The process is actually really simple. Much easier than it was in the previous Google Tag Manager interface.
By the way, uncaught refers to an error which hasn’t been captured and handled by any of the scripts on the page. The most common way to catch an error is to use
Anyway, you start by making sure the Built-In Variables are activated.
If you’re curious about these Built-In Variables, check the relevant section of my Variable Guide For Google Tag Manager.
Next, head on over to Triggers, and create a new one:
Finally, you need a Google Analytics Event Tag, which collects and concatenates all this information. Here’s what I use:
An example result using these settings would be something like:
Event Action: Uncaught ReferenceError: appear is not defined
Event Label: 1255:
I’m sending the event as Non-Interaction: True, because it’s not a user interaction, and I don’t want it to be counted as such.
And that’s it for the implementation!
Now, there are some things you might want to consider when implementing this on your own website. The next chapter will tackle these issues.
1. Track errors as Google Analytics Goals
2. Use Environments or the Debug Mode
This way only errors triggered by your testers and developers will be recorded. The downside, of course, is that it’s not an authentic setting, and no matter how much you test and debug, you will always miss some things.
3. Add manual sampling
Another way to prevent every single error from dispatching is to manually sample the hits that are sent to Google Analytics. You could, for example, only let the Trigger fire for 50% of recorded errors. You can use the Random Number Built-In Variable here:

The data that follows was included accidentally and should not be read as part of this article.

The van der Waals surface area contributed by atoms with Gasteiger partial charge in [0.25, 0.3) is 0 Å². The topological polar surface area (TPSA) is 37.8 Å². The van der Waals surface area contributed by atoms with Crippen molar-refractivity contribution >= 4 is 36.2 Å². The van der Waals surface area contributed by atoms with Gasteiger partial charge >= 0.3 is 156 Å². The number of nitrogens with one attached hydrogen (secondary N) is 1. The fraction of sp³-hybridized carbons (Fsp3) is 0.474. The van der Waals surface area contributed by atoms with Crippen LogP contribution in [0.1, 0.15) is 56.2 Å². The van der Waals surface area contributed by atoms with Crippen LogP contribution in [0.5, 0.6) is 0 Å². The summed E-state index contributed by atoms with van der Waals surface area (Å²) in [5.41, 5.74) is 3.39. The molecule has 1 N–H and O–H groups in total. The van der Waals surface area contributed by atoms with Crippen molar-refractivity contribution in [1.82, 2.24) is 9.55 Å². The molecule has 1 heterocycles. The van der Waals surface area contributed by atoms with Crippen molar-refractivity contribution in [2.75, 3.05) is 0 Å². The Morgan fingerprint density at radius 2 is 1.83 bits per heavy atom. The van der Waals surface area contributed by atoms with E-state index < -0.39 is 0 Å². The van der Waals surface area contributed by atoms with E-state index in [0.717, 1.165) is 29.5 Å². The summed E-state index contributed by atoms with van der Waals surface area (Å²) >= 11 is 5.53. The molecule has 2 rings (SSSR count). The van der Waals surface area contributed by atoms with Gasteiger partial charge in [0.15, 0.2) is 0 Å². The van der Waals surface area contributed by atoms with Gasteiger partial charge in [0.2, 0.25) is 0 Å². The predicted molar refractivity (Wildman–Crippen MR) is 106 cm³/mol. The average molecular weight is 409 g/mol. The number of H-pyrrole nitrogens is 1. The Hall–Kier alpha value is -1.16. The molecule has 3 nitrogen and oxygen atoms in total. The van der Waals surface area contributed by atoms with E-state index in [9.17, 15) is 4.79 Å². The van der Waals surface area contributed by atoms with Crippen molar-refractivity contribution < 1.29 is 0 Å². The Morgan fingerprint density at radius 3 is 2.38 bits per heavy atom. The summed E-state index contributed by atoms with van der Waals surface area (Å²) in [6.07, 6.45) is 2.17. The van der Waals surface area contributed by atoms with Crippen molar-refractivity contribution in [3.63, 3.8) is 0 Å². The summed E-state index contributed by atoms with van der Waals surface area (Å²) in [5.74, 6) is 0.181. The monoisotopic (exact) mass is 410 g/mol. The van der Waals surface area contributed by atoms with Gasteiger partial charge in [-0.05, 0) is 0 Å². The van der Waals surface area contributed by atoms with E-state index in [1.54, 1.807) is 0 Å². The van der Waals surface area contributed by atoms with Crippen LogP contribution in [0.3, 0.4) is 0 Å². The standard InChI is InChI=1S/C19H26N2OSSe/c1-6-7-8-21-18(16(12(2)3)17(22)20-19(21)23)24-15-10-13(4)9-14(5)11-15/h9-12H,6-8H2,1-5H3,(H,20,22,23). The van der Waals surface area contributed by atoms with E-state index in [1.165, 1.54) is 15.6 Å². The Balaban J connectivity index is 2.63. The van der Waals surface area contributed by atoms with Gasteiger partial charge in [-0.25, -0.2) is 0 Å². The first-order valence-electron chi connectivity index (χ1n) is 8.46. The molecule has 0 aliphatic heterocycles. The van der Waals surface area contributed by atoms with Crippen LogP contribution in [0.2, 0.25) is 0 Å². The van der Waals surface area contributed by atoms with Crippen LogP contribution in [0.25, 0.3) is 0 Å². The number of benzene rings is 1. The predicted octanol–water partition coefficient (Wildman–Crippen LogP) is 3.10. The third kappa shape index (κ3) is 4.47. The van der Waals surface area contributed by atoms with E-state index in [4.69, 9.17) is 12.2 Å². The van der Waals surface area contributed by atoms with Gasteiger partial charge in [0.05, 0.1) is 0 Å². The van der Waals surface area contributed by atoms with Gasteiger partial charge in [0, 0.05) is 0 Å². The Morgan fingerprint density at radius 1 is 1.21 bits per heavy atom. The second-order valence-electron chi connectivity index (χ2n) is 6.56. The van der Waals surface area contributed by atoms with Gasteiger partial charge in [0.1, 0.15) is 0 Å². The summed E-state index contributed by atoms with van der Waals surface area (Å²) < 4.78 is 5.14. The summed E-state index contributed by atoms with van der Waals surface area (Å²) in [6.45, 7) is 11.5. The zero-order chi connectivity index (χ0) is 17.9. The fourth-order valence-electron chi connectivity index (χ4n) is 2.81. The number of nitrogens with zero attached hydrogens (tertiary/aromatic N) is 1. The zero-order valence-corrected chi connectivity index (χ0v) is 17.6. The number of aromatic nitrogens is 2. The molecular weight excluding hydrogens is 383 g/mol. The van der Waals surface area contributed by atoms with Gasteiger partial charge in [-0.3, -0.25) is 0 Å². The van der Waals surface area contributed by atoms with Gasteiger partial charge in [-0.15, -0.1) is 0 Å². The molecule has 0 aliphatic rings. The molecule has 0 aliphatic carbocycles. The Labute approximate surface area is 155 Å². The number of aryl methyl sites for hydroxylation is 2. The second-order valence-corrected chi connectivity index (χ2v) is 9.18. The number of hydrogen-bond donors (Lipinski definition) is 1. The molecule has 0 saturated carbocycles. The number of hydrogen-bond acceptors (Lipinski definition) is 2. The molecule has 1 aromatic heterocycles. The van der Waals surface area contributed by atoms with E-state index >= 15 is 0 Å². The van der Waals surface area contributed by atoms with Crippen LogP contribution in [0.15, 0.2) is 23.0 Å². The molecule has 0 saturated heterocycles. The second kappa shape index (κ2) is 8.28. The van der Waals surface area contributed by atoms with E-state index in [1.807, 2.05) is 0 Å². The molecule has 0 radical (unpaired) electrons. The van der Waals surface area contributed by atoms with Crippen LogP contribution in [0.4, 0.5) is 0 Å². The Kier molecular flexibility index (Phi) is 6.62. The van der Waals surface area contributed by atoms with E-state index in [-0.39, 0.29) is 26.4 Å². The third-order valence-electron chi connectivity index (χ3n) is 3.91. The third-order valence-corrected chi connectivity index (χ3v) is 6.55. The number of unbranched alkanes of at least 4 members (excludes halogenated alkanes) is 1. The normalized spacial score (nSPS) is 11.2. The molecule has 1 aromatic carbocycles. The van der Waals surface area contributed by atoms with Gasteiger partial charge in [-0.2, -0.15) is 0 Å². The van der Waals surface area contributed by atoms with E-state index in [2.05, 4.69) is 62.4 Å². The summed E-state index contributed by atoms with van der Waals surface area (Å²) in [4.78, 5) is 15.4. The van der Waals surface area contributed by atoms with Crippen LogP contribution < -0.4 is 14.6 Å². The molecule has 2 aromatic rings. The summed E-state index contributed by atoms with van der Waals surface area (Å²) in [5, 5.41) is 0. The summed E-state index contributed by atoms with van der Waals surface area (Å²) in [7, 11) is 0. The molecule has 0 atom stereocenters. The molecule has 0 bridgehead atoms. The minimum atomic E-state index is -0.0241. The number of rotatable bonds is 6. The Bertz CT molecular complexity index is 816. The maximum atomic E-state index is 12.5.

The trick is to only fire the Trigger when the Random Number Variable returns a number that ends in 0, 1, 2, 3 or 4. That’s 50% of the possible numbers it can end in.
Naturally, the downside here is that you might miss some outlier errors, which only pop up every now and then. But you should still catch most of the significant ones.
4. Script Error
It’s a good idea to host as many scripts as possible on your own website. Not only will you know more about the errors that are thrown, but also being subservient to an external CDN can introduce security issues, if the third party decides to add some malicious or dangerous code to the library you’re using (or if they’re hacked).
I hope this tip has been useful. Tracking errors is one of the ways to make sure that your website is catering an optimized experience for your visitors. Google Analytics provides a great tool for tracking these errors, because it also lets you create session- and user-scoped segments around error events. With those segments, you can start analyzing the actual business impact of errors thrown on the site.
An error in the eCommerce checkout funnel can be destructive to your business, and using Google Analytics for detection can help you get on top of things before you’ve lost too much money.